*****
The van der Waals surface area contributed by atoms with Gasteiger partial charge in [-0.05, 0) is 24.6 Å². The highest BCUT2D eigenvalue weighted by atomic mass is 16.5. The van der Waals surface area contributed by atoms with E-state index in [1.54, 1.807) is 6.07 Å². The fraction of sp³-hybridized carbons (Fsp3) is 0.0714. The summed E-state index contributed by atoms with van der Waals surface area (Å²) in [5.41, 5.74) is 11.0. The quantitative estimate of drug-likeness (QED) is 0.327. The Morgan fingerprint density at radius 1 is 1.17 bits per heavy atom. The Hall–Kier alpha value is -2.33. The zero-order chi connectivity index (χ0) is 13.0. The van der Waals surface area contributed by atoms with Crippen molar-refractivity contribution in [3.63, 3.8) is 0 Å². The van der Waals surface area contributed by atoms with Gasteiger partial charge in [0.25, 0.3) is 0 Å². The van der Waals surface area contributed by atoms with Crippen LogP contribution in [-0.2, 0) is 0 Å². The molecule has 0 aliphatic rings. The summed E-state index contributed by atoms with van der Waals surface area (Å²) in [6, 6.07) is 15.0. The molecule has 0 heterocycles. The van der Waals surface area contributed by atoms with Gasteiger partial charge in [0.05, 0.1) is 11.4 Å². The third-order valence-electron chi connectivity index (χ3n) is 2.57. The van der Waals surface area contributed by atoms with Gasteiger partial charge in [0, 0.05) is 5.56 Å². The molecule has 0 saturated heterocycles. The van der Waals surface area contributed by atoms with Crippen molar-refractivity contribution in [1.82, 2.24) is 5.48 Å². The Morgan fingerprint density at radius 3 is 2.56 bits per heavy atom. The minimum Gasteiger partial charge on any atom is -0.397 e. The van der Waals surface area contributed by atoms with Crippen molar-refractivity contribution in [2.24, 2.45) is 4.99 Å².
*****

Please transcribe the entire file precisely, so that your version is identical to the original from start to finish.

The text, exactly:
The van der Waals surface area contributed by atoms with Gasteiger partial charge in [-0.05, 0) is 24.6 Å². The highest BCUT2D eigenvalue weighted by atomic mass is 16.5. The van der Waals surface area contributed by atoms with E-state index in [1.54, 1.807) is 6.07 Å². The fraction of sp³-hybridized carbons (Fsp3) is 0.0714. The summed E-state index contributed by atoms with van der Waals surface area (Å²) in [5.41, 5.74) is 11.0. The quantitative estimate of drug-likeness (QED) is 0.327. The Morgan fingerprint density at radius 1 is 1.17 bits per heavy atom. The Hall–Kier alpha value is -2.33. The zero-order chi connectivity index (χ0) is 13.0. The van der Waals surface area contributed by atoms with Crippen molar-refractivity contribution in [3.63, 3.8) is 0 Å². The van der Waals surface area contributed by atoms with Gasteiger partial charge in [0.25, 0.3) is 0 Å². The van der Waals surface area contributed by atoms with Crippen LogP contribution in [-0.2, 0) is 0 Å². The molecule has 0 aliphatic rings. The summed E-state index contributed by atoms with van der Waals surface area (Å²) in [6, 6.07) is 15.0. The molecule has 0 heterocycles. The van der Waals surface area contributed by atoms with Gasteiger partial charge in [0.05, 0.1) is 11.4 Å². The third-order valence-electron chi connectivity index (χ3n) is 2.57. The van der Waals surface area contributed by atoms with Gasteiger partial charge in [0, 0.05) is 5.56 Å². The molecule has 0 saturated heterocycles. The van der Waals surface area contributed by atoms with Crippen molar-refractivity contribution in [1.82, 2.24) is 5.48 Å². The Morgan fingerprint density at radius 3 is 2.56 bits per heavy atom. The minimum Gasteiger partial charge on any atom is -0.397 e. The van der Waals surface area contributed by atoms with Crippen molar-refractivity contribution in [2.24, 2.45) is 4.99 Å².